Sir James George Frazer > The Golden Bough > Page 85
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Sir James George Frazer (1854–1941).  The Golden Bough.  1922.

Page 85
 
bestowed for their services in that capacity. Their principal art was that of rain-making. The chiefs of the Wataturu, another people of East Africa, are said to be nothing but sorcerers destitute of any direct political influence. Again, among the Wagogo of East Africa the main power of the chiefs, we are told, is derived from their art of rain-making. If a chief cannot make rain himself, he must procure it from some one who can.
  Again, among the tribes of the Upper Nile the medicine-men are generally the chiefs. Their authority rests above all upon their supposed power of making rain, for “rain is the one thing which matters to the people in those districts, as if it does not come down at the right time it means untold hardships for the community. It is therefore small wonder that men more cunning than their fellows should arrogate to themselves the power of producing it, or that having gained such a reputation, they should trade on the credulity of their simpler neighbours.” Hence “most of the chiefs of these tribes are rain-makers, and enjoy a popularity in proportion to their powers to give rain to their people at the proper season… . Rain-making chiefs always build their villages on the slopes of a fairly high hill, as they no doubt know that the hills attract the clouds, and that they are, therefore, fairly safe in their weather forecasts.” Each of these rain-makers has a number of rain-stones, such as rock-crystal, aventurine, and amethyst, which he keeps in a pot. When he wishes to produce rain he plunges the stones in water, and taking in his hand a peeled cane, which is split at the top, he beckons with it to the clouds to come or waves them away in the way they should go, muttering an incantation the while. Or he pours water and the entrails of a sheep or goat into a hollow in a stone and then sprinkles the water towards the sky. Though the chief acquires wealth by the exercise of his supposed magical powers, he often, perhaps generally, comes to a violent end; for in time of drought the angry people assemble and kill him, believing that it is he who prevents the rain from falling. Yet the office is usually hereditary and passes from father to son. Among the tribes which cherish these beliefs and observe these customs are the Latuka, Bari, Laluba, and Lokoiya.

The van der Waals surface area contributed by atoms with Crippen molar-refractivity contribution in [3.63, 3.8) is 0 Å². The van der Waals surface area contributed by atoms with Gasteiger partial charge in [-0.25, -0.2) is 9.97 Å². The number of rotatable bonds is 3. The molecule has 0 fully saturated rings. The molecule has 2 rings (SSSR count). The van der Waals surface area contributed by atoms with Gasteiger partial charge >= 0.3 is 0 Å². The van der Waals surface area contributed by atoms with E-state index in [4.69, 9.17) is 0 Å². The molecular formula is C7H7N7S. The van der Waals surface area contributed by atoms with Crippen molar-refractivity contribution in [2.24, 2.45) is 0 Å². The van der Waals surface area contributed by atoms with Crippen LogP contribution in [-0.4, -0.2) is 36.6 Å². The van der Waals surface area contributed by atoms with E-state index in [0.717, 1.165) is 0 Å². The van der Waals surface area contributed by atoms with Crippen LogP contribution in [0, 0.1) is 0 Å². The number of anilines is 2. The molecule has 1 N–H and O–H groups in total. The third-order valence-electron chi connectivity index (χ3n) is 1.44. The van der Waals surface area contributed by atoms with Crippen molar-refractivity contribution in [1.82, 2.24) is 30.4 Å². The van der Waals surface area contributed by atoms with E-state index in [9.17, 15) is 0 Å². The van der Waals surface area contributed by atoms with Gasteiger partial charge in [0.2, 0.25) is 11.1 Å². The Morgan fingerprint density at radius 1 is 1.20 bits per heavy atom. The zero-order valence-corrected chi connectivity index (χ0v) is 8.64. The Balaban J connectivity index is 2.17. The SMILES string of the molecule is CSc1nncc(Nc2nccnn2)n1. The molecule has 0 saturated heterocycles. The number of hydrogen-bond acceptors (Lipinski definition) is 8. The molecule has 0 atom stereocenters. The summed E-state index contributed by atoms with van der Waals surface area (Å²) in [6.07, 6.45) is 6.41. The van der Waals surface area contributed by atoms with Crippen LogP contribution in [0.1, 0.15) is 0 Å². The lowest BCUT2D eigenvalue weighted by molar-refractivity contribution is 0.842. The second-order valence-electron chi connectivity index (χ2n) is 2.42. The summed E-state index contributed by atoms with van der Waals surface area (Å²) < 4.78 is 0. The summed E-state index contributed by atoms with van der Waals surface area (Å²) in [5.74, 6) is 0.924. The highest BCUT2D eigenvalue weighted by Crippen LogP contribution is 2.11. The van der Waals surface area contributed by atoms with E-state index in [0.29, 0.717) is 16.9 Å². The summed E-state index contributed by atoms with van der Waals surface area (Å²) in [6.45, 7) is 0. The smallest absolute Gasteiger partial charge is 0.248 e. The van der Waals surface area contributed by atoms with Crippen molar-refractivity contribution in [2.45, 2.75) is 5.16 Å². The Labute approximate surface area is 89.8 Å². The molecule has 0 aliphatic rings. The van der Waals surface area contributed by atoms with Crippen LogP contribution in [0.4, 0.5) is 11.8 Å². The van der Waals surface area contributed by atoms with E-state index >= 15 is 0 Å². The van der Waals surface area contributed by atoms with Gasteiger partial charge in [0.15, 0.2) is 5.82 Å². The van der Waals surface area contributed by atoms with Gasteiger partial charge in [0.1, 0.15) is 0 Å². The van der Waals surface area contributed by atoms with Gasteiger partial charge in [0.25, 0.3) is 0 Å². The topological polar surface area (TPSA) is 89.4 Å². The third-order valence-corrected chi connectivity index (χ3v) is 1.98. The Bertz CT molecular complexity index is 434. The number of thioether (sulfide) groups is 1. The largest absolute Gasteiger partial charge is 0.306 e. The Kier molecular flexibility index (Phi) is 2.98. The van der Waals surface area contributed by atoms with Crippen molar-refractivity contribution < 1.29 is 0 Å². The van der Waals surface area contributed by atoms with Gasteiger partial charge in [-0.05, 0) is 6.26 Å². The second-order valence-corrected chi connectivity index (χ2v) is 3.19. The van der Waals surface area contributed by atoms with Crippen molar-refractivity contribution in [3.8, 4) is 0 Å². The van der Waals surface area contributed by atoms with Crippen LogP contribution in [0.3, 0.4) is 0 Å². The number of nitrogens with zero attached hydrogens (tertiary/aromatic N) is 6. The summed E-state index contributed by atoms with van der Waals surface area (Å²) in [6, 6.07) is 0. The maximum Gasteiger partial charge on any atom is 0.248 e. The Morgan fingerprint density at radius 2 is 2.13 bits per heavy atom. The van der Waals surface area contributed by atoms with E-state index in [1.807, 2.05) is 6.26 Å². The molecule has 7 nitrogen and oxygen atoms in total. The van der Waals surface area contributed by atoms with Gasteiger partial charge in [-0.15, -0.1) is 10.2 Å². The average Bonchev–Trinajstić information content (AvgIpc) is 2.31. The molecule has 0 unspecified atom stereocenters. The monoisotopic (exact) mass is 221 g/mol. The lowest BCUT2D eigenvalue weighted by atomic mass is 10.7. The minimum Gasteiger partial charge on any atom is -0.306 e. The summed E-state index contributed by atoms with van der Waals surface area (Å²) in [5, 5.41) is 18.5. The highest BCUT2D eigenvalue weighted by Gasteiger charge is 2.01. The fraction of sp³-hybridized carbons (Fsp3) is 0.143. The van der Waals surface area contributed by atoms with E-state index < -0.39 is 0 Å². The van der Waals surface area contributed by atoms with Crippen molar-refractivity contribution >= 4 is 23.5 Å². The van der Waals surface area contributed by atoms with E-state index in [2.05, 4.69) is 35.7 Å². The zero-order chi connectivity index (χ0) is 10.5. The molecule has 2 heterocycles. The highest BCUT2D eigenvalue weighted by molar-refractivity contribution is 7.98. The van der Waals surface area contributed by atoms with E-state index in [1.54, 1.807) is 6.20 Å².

In Central Africa, again, the Lendu tribe, to the west of Lake Albert, firmly believe that certain people possess the power of making rain. Among them the rain-maker either is a chief or almost invariably becomes one. The Banyoro also have a great respect for the dispensers of rain, whom they load with a profusion of gifts. The great dispenser, he who has absolute and uncontrollable power over the rain, is the king; but he can depute his power to other persons, so that the benefit may be distributed and the heavenly water laid on over the various parts of the kingdom.
  In Western as well as in Eastern and Central Africa we meet with the same union of chiefly with magical functions. Thus in the Fan tribe the strict distinction between chief and medicine-man does not exist. The chief is also a medicine-man and a smith to boot; for

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